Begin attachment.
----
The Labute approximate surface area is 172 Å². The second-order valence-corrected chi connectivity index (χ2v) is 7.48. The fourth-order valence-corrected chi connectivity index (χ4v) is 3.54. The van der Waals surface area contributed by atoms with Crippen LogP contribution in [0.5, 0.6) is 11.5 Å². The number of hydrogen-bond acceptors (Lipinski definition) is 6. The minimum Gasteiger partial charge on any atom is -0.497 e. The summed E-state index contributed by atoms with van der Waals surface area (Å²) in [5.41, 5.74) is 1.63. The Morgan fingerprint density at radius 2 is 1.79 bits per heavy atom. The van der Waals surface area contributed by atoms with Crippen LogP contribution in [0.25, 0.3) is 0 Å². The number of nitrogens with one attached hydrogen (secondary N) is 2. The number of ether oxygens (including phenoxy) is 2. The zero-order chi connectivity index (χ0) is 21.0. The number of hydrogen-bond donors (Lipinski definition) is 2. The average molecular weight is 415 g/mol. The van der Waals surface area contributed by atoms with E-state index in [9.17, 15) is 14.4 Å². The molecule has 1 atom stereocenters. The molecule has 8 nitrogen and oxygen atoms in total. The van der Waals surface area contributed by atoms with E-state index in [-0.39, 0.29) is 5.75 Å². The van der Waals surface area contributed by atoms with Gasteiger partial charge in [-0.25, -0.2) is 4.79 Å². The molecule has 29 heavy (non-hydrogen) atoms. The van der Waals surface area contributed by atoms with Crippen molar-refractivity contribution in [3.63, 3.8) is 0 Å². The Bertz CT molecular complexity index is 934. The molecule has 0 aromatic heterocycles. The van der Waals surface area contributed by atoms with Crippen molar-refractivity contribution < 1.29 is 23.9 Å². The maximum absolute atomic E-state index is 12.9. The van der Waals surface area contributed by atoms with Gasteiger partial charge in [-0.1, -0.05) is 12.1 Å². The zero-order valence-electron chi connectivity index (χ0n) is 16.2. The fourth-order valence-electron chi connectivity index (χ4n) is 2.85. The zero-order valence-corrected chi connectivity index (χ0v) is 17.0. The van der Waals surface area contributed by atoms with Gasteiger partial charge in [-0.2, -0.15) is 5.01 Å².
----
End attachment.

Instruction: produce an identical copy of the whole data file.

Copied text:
The Labute approximate surface area is 172 Å². The second-order valence-corrected chi connectivity index (χ2v) is 7.48. The fourth-order valence-corrected chi connectivity index (χ4v) is 3.54. The van der Waals surface area contributed by atoms with Crippen LogP contribution in [0.5, 0.6) is 11.5 Å². The number of hydrogen-bond acceptors (Lipinski definition) is 6. The minimum Gasteiger partial charge on any atom is -0.497 e. The summed E-state index contributed by atoms with van der Waals surface area (Å²) in [5.41, 5.74) is 1.63. The Morgan fingerprint density at radius 2 is 1.79 bits per heavy atom. The van der Waals surface area contributed by atoms with Crippen LogP contribution in [0.25, 0.3) is 0 Å². The number of nitrogens with one attached hydrogen (secondary N) is 2. The number of ether oxygens (including phenoxy) is 2. The zero-order chi connectivity index (χ0) is 21.0. The number of hydrogen-bond donors (Lipinski definition) is 2. The average molecular weight is 415 g/mol. The van der Waals surface area contributed by atoms with E-state index in [9.17, 15) is 14.4 Å². The molecule has 1 atom stereocenters. The molecule has 8 nitrogen and oxygen atoms in total. The van der Waals surface area contributed by atoms with E-state index in [-0.39, 0.29) is 5.75 Å². The van der Waals surface area contributed by atoms with Gasteiger partial charge in [-0.25, -0.2) is 4.79 Å². The molecule has 29 heavy (non-hydrogen) atoms. The van der Waals surface area contributed by atoms with Crippen molar-refractivity contribution in [3.63, 3.8) is 0 Å². The Bertz CT molecular complexity index is 934. The molecule has 0 aromatic heterocycles. The van der Waals surface area contributed by atoms with Crippen molar-refractivity contribution < 1.29 is 23.9 Å². The maximum absolute atomic E-state index is 12.9. The van der Waals surface area contributed by atoms with Gasteiger partial charge in [-0.1, -0.05) is 12.1 Å². The zero-order valence-electron chi connectivity index (χ0n) is 16.2. The fourth-order valence-electron chi connectivity index (χ4n) is 2.85. The zero-order valence-corrected chi connectivity index (χ0v) is 17.0. The van der Waals surface area contributed by atoms with Gasteiger partial charge in [-0.2, -0.15) is 5.01 Å².